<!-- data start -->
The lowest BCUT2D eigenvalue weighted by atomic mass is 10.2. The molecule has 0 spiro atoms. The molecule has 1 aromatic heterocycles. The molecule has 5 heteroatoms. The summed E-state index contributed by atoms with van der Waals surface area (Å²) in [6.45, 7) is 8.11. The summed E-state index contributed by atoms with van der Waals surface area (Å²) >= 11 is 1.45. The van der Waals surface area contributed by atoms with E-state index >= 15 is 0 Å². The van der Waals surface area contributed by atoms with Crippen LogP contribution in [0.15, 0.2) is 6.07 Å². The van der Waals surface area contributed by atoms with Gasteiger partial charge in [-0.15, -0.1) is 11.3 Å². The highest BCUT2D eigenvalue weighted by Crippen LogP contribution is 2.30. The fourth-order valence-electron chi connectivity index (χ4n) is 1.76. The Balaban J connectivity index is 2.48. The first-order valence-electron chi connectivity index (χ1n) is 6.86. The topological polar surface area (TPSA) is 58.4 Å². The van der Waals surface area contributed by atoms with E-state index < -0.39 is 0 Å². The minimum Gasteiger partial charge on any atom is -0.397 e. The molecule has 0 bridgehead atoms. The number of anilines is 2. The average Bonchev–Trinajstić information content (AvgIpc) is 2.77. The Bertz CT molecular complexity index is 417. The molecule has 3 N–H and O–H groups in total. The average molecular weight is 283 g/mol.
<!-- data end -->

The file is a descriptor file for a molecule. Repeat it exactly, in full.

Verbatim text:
The lowest BCUT2D eigenvalue weighted by atomic mass is 10.2. The molecule has 0 spiro atoms. The molecule has 1 aromatic heterocycles. The molecule has 5 heteroatoms. The summed E-state index contributed by atoms with van der Waals surface area (Å²) in [6.45, 7) is 8.11. The summed E-state index contributed by atoms with van der Waals surface area (Å²) >= 11 is 1.45. The van der Waals surface area contributed by atoms with E-state index >= 15 is 0 Å². The van der Waals surface area contributed by atoms with Crippen LogP contribution in [0.15, 0.2) is 6.07 Å². The van der Waals surface area contributed by atoms with Gasteiger partial charge in [-0.15, -0.1) is 11.3 Å². The highest BCUT2D eigenvalue weighted by Crippen LogP contribution is 2.30. The fourth-order valence-electron chi connectivity index (χ4n) is 1.76. The Balaban J connectivity index is 2.48. The first-order valence-electron chi connectivity index (χ1n) is 6.86. The topological polar surface area (TPSA) is 58.4 Å². The van der Waals surface area contributed by atoms with E-state index < -0.39 is 0 Å². The minimum Gasteiger partial charge on any atom is -0.397 e. The molecule has 0 bridgehead atoms. The number of anilines is 2. The average Bonchev–Trinajstić information content (AvgIpc) is 2.77. The Bertz CT molecular complexity index is 417. The molecule has 3 N–H and O–H groups in total. The average molecular weight is 283 g/mol.